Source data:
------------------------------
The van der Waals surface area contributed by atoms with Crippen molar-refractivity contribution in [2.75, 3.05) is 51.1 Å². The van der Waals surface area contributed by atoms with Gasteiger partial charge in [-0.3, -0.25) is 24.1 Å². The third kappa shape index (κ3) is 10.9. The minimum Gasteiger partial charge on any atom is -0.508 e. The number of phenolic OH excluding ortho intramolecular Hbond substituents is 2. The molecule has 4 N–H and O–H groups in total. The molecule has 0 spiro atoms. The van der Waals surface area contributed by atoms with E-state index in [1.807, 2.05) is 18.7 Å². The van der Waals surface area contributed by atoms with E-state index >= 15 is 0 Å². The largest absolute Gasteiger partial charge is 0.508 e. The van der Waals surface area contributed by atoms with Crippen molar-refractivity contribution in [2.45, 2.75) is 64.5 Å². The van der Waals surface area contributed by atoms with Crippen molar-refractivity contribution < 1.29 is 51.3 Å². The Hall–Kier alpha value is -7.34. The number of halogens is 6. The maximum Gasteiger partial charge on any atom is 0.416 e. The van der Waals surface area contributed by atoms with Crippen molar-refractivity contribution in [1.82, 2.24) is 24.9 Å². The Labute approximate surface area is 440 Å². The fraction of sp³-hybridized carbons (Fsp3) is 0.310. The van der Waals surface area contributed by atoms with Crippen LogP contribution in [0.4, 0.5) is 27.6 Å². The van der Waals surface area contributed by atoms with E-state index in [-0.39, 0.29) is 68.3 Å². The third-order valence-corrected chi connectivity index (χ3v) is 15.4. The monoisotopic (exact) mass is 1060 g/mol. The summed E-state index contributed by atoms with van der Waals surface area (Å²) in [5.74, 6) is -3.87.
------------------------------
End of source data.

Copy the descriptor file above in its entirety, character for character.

The van der Waals surface area contributed by atoms with Crippen molar-refractivity contribution in [2.75, 3.05) is 51.1 Å². The van der Waals surface area contributed by atoms with Gasteiger partial charge in [-0.3, -0.25) is 24.1 Å². The third kappa shape index (κ3) is 10.9. The minimum Gasteiger partial charge on any atom is -0.508 e. The number of phenolic OH excluding ortho intramolecular Hbond substituents is 2. The molecule has 4 N–H and O–H groups in total. The molecule has 0 spiro atoms. The van der Waals surface area contributed by atoms with E-state index in [1.807, 2.05) is 18.7 Å². The van der Waals surface area contributed by atoms with E-state index >= 15 is 0 Å². The largest absolute Gasteiger partial charge is 0.508 e. The van der Waals surface area contributed by atoms with Crippen molar-refractivity contribution in [2.45, 2.75) is 64.5 Å². The van der Waals surface area contributed by atoms with Crippen molar-refractivity contribution < 1.29 is 51.3 Å². The Hall–Kier alpha value is -7.34. The number of halogens is 6. The maximum Gasteiger partial charge on any atom is 0.416 e. The van der Waals surface area contributed by atoms with Crippen molar-refractivity contribution in [1.82, 2.24) is 24.9 Å². The Labute approximate surface area is 440 Å². The fraction of sp³-hybridized carbons (Fsp3) is 0.310. The van der Waals surface area contributed by atoms with Crippen LogP contribution in [0.4, 0.5) is 27.6 Å². The van der Waals surface area contributed by atoms with E-state index in [-0.39, 0.29) is 68.3 Å². The third-order valence-corrected chi connectivity index (χ3v) is 15.4. The monoisotopic (exact) mass is 1060 g/mol. The summed E-state index contributed by atoms with van der Waals surface area (Å²) in [5.74, 6) is -3.87.